The manual method necessitates the use of a YAML-formatted configuration file. Here is an example:

    type: lxd
    auth-types: [certificate]

We've called the cloud 'lxd-remote-manual'. The endpoint is based on the HTTPS protocoal, port 8443, and the IP address of the remote LXD host.

To add cloud 'lxd-remote-manual', assuming the configuration file is lxd-cloud.yaml in the current directory, we would run:

juju add-cloud lxd-remote-manual lxd-cloud.yaml

Adding credentials

As opposed to a local LXD cloud, in a remote context, credentials need to be added prior to creating a controller (see Credentials for background information).

Use the add-credential command to add credentials to the new cloud:

juju add-credential lxd-remote
Enter credential name: lxd-remote-creds

Auth Types

Select auth type [interactive]: 

Enter trust-password: *******

Loaded client cert/key from "/home/ubuntu/.local/share/juju/lxd"
Uploaded certificate to LXD server.

Credential "lxd-remote-creds" added locally for cloud "lxd-remote".

We've called the new credential 'lxd-remote-creds'. When prompted for 'trust-password', enter the password that was set up with lxd init on the remote LXD host.

Note: If the 'certificate' authentication type is chosen in place of 'interactive' the server and client certificates and the client key will need to be gathered manually. You will be prompted for the paths to the three files containing the data.

Manually adding LXD credentials

Like adding a cloud manually, a YAML file is needed to manually add credentials. Here is an example:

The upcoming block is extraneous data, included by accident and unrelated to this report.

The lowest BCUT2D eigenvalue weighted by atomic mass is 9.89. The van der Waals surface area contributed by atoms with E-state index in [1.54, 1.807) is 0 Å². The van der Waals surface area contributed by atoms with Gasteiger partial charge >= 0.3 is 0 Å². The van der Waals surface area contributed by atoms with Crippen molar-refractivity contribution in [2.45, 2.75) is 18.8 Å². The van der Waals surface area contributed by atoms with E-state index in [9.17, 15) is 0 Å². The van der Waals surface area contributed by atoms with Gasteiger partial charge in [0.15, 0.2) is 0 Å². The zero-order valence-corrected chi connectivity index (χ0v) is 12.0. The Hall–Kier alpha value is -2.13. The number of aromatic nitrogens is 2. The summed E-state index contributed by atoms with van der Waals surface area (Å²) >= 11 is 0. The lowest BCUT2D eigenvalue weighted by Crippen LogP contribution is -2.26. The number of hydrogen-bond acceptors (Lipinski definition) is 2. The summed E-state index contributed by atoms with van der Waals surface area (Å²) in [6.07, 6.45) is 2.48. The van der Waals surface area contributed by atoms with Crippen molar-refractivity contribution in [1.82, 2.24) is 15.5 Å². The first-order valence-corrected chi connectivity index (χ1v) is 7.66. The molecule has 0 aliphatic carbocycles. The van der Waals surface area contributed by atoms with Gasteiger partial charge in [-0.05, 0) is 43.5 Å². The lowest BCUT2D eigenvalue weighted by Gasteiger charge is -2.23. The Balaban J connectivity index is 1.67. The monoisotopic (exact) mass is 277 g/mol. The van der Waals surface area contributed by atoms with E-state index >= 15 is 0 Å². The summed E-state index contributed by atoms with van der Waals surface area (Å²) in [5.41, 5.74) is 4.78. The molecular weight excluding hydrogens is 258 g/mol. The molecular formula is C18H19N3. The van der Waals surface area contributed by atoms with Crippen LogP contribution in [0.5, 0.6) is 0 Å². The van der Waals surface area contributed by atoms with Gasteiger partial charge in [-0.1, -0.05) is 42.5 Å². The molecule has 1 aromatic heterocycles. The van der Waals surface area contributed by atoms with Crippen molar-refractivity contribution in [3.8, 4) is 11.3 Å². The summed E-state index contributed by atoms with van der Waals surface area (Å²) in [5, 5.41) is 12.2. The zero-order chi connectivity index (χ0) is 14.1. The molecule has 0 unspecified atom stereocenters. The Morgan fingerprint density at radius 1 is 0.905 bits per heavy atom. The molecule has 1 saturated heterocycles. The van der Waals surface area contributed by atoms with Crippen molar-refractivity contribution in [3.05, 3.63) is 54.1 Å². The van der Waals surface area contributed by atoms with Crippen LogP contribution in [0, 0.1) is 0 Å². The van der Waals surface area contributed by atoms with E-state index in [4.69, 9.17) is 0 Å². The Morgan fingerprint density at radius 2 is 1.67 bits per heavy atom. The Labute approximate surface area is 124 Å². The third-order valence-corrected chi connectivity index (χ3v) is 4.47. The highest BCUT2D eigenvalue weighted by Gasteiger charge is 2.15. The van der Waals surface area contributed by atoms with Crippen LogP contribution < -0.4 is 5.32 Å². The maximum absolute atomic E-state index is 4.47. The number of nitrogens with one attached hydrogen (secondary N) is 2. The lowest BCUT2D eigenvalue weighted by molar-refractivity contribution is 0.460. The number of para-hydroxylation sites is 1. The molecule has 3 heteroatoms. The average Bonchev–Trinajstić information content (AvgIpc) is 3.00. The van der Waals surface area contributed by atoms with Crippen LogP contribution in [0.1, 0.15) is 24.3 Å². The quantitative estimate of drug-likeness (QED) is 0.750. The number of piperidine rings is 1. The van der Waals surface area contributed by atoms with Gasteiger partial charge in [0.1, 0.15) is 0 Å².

auth-type: interactive
      trust-password: ubuntu

Here, we've named the credential as we did when using the interactive method: 'lxd-remote-creds'. The trust password is set as 'ubuntu'.

To add credentials for cloud 'lxd-remote', assuming the configuration file is lxd-cloud-creds.yaml in the current directory, we would run:

juju add-credential lxd-remote -f lxd-cloud-creds.yaml

Next steps

Now that the cloud and credentials have been added the next step is to create a controller. See Creating a controller on the main LXD page.

Charms and LXD profiles

Juju (v.2.5.0) allows charms to include a LXD profile. The profile will be applied to a LXD container that the charm is deployed into. The following functionality is built in:

  • A validity check is performed on the profile(s) during the deployment of the charm. This is based on a hardcoded list of allowed items, everything else being denied. The --force option can be used to bypass this check but this is not recommended. The list is:

  • Profiles are upgraded during the upgrade of the charm (juju upgrade-charm).
  • Profiles are displayed at the machine level by using either the show-machine command or the status --format=yaml command. Below is an example of the kind of information that can be obtained from either of these two commands:
          environment.http_proxy: ""
          linux.kernel_modules: openvswitch,nbd,ip_tables,ip6_tables
          security.nesting: "true"
          security.privileged: "true"
        description: lxd profile for testing, black list items grouped commented out
            source: /dev/loop0
            type: unix-block
            productid: 51da
            type: usb
            vendorid: 0fce
            path: /dev/net/tun
            type: unix-char

See the LXD documentation to learn about the valid profile configuration options.